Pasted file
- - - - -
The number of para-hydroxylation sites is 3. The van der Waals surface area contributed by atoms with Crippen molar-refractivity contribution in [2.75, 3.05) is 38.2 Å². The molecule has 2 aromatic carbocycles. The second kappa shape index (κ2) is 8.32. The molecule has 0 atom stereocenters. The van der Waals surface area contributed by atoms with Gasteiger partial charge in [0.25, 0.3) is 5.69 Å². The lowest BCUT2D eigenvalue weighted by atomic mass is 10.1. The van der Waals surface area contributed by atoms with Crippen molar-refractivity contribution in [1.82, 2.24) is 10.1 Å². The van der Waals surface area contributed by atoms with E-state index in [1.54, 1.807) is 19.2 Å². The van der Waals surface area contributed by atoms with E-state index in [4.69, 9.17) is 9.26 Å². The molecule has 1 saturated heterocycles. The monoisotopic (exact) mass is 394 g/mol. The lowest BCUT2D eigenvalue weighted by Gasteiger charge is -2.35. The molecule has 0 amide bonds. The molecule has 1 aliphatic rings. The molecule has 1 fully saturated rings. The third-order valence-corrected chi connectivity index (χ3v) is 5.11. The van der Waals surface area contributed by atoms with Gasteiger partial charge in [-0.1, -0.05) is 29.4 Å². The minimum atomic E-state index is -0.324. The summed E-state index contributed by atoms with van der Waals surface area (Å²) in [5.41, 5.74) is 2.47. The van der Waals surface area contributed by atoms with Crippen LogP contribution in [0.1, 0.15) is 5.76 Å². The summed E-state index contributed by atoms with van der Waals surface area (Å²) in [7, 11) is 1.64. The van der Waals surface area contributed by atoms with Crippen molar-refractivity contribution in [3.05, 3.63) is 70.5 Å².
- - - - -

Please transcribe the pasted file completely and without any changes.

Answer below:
The number of para-hydroxylation sites is 3. The van der Waals surface area contributed by atoms with Crippen molar-refractivity contribution in [2.75, 3.05) is 38.2 Å². The molecule has 2 aromatic carbocycles. The second kappa shape index (κ2) is 8.32. The molecule has 0 atom stereocenters. The van der Waals surface area contributed by atoms with Gasteiger partial charge in [0.25, 0.3) is 5.69 Å². The lowest BCUT2D eigenvalue weighted by atomic mass is 10.1. The van der Waals surface area contributed by atoms with Crippen molar-refractivity contribution in [1.82, 2.24) is 10.1 Å². The van der Waals surface area contributed by atoms with E-state index in [1.54, 1.807) is 19.2 Å². The van der Waals surface area contributed by atoms with E-state index in [4.69, 9.17) is 9.26 Å². The molecule has 1 saturated heterocycles. The monoisotopic (exact) mass is 394 g/mol. The lowest BCUT2D eigenvalue weighted by Gasteiger charge is -2.35. The molecule has 0 amide bonds. The molecule has 1 aliphatic rings. The molecule has 1 fully saturated rings. The third-order valence-corrected chi connectivity index (χ3v) is 5.11. The van der Waals surface area contributed by atoms with Gasteiger partial charge in [-0.1, -0.05) is 29.4 Å². The minimum atomic E-state index is -0.324. The summed E-state index contributed by atoms with van der Waals surface area (Å²) in [5.41, 5.74) is 2.47. The van der Waals surface area contributed by atoms with Crippen LogP contribution in [0.1, 0.15) is 5.76 Å². The summed E-state index contributed by atoms with van der Waals surface area (Å²) in [7, 11) is 1.64. The van der Waals surface area contributed by atoms with Crippen molar-refractivity contribution in [3.05, 3.63) is 70.5 Å².